Sure, I’ve often said that the early 90s was definitely an unpredictable era of great highs and miserable lows for me personally, but that’s not the story I’m writing here. [And that’s another blog post entirely anyway.] I’m reconnecting with a lot of the great music that came out at the time, and channeling that energy into the Lidwells story.
The early 90s was an interesting time, for a multitude of reasons anyway. Musically, post-punk and college rock was becoming the new mainstream, 80s pop was aging a bit (sometimes not that well at all), and new voices and sounds were popping up from around the globe. Politically, old walls (literal and figurative) were being torn down, and soon a new President would be entering the White House. It felt like there was a weird positivity in the air that we’d almost forgotten about.
It may have been the political sea change, or it may have been something else. For me at any rate, I was thinking this was the last decade in the millennium, and that we were all looking forward to a more positive future than the sometimes dreary one we’d been recently subjected to.
Musically, I was getting into the wave of Britpop that WFNX was playing (when they weren’t playing grunge, which took me a lot longer to get into). In addition to that, Boston was experiencing a small renaissance of sorts with a hell of a lot of great local bands old and new getting some serious airplay — Manufacture, the Mighty Mighty Bosstones, Tribe, Heretix, The 360s, Think Tree…a bunch of bands I may not have been able to see live, but I certainly bought most of their releases when I could.
I was also doing a lot of shorter writing at the time — my fiddling with the Infamous War Novel had faded into the background; I’d created my comic character Murph and put him through all kinds of weird universes; I’d finally gotten out of the ‘doom poetry’ phase I’d put myself through and was writing some solid Flying Bohemians lyrics; I was also pushing myself to play around with new story ideas.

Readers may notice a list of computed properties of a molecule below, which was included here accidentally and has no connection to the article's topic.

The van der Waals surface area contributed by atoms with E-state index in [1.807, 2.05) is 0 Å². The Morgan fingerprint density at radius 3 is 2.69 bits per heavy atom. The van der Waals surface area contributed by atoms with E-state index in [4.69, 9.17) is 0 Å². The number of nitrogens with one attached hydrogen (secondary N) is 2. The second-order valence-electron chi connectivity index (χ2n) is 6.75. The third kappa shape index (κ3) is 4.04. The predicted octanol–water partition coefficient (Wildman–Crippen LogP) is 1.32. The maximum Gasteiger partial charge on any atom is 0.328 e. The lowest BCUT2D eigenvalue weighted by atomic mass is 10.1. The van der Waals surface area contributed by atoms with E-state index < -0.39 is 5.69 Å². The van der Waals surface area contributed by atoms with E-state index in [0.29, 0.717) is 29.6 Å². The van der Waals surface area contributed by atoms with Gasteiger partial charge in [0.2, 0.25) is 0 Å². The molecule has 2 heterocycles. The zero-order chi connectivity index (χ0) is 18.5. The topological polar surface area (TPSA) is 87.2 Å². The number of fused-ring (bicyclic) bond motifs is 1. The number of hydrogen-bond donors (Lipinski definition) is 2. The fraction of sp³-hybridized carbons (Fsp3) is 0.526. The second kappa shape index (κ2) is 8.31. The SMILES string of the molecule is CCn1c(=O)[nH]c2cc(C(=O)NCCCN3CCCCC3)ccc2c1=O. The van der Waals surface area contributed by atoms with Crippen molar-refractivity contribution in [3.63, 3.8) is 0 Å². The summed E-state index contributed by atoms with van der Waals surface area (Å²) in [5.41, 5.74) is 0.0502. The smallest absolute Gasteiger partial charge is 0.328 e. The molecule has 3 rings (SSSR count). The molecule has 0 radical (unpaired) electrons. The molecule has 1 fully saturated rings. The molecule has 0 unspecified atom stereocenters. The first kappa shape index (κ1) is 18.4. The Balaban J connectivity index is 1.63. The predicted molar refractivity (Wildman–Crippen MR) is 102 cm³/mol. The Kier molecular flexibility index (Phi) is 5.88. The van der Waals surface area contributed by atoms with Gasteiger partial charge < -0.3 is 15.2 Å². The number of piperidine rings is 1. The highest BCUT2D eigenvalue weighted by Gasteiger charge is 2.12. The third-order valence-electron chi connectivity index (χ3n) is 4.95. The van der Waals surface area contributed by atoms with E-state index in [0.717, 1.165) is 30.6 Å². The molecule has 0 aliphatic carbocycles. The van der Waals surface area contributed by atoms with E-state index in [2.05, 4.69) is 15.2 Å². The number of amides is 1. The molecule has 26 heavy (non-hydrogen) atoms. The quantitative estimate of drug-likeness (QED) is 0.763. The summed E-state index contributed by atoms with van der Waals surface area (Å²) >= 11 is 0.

This is the energy that I want to use for Meet the Lidwells; a feeling of optimism and strong bursts of creativity. Sure, my story will deal with their personal ups and downs and their eventual demise as a band, but that’s only part of it. This is about celebration as much as it is about struggle.
It’s about the love (the characters’ and mine) of music. 🙂
As I mentioned previously, having a new writing project means having a new playlist. Nearly all of the Bridgetown trilogy music leaned more towards darker atmospheric moods, so the hard switch to a new musical style has felt a bit like whiplash.
Meet the Lidwells! features a family band that plays what some would call power pop: quirky and upbeat, often guitar-oriented, sometimes a bit odd, but never an uncomfortable listen.
Well-known examples would be Fountains of Wayne…
or Veruca Salt…
or Matthew Sweet…
….you get the picture.
So why power pop? Well, the story of the Lidwells is partly set in the late 80s-early 90s; they’re a band heavily influenced by the Beatles (thanks to their parents) as well as late 80s college rock (thanks to their elder siblings). Much like the Beatles, they started out writing simple poppy love songs aimed towards the young teen market. Over the course of five chart-topping albums and numerous hit singles, their sound evolves from that catchy pop to more adventurous alternative rock. And just like the Beatles, weary of the ups and downs of fame and tiring of the game, they decide to go out on a big note with their strongest album.
Right now, while I’m working on notes and piecing together a coherent story, I’m also making it a point to look for more music to listen to that would fit this project. It doesn’t necessarily have to be explicitly power pop, of course…as long as it’s somewhere in the neighborhood. And I’m specifically looking for both male and female singers, as it’s important to the story.
So yeah…if you have any suggestions/recommendations for bands and songs, please feel free to let me know in the comments! I’m always open to new tunage. 🙂